A year ago I wrote a HuffPost blog post decrying the apparent stall in LGBT research integration at the National Institutes of Health (NIH). Now I'm happy to say NIH is moving forward with good speed on this topic.
Today, an LGBT person will be refused health care because of their sexual orientation, gender identity or gender expression. It could be you or someone you know and love -- and it could be the difference between life and death.
Despite progress being made on multiple issues involving the LGBT+ community, it continues to surprise me that in something as straightforward (no pun intended) as a survey, we still have a long way to go. And that is no clearer to me than at the doctor's office.
Asking about sexual orientation and gender identity in clinical settings is critical. If we want to better understand LGBT health disparities and reduce them, we must know who LGBT patients are and how to best meet their health needs.
Because of her lifelong commitment to equality and justice, her tireless advocacy and leadership on improving the health of the LGBT community with a special focus on women's health, and her all-around fabulousness, Dr. Leslie Calman is making LGBT great.
There are too many LGBT patients who are uncomfortable discussing sexual orientation or gender identity with health-care providers -- and there are too many providers who need training on how to have these discussions with patients.
The National LGBT Cancer Network wants to create a better map so that LGBT people who are diagnosed with cancer can make the best treatment decisions. We are developing a database of providers who are both highly skilled and culturally competent.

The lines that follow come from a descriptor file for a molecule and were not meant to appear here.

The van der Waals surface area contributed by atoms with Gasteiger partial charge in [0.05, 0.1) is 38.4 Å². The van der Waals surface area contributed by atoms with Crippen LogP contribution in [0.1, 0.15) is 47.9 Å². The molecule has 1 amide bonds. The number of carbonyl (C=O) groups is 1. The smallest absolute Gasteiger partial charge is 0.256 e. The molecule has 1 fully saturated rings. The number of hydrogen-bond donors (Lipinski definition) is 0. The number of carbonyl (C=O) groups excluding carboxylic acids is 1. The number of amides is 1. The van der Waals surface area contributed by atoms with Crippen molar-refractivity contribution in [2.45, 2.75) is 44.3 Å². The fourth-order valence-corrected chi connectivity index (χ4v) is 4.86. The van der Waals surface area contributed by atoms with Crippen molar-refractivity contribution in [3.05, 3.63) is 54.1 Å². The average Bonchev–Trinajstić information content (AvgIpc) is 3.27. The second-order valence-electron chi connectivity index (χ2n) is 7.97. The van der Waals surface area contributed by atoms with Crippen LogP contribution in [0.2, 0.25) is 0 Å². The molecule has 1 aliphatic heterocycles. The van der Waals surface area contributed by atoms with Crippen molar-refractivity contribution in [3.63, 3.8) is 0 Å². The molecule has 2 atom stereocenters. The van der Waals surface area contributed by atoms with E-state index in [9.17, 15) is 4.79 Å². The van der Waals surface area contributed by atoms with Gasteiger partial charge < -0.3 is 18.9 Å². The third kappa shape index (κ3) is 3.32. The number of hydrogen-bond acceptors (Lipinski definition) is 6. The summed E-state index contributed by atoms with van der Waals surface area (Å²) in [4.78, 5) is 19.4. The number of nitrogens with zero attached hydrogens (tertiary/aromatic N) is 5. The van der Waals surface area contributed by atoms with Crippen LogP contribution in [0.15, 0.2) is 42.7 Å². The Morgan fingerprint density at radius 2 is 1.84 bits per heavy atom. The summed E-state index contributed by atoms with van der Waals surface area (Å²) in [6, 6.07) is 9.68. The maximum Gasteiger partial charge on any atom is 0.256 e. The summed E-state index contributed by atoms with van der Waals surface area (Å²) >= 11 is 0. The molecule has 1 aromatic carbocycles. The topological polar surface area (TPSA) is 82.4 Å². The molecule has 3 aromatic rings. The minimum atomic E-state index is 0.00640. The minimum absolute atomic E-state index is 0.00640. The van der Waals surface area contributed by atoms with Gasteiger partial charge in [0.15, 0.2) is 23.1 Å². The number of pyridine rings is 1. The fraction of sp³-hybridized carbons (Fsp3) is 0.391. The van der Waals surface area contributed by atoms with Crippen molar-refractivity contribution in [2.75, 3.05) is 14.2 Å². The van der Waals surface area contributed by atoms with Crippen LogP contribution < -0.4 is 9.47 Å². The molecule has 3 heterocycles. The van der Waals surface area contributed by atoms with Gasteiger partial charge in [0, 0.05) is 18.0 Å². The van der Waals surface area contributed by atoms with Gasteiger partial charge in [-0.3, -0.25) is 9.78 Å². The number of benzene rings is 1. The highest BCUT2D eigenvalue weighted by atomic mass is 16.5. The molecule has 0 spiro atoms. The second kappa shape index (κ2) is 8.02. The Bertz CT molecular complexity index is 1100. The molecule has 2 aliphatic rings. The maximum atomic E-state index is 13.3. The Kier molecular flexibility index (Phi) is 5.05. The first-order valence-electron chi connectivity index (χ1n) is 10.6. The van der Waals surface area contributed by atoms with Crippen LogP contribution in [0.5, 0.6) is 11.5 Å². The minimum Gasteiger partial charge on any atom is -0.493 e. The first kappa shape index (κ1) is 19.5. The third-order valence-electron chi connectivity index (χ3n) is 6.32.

A big development seems to have flown under the health care radar. For the first time ever, lesbian, gay, bisexual, and transgender (LGBT) people have been identified as a priority population affected by health disparities.
We have compiled a directory of over 400 LGBT-friendly, free or low-cost cancer screening facilities across the country. They have just been uploaded to our website. Our database covers colonoscopies, prostate cancer screening, anal pap smears, cervical paps, and mammograms.
I recently found myself in Philadelphia attending, of all things, a White House Conference on LGBT Health. It slowly dawned on me that this event alone does wonders to send a flag hither and yon that LGBT health is no longer a fringe issue.
One of the major issues in LGBT health is that we are much more likely to be uninsured than others. So I'm very happy that the federal government has now launched a new tool to help combat this problem.
Many LGBT patients continue to face numerous challenges in accessing health care. Moreover, inadequate coverage of LGBT health-related content in medical school curricula may not meet the LCME's cultural competency requirements.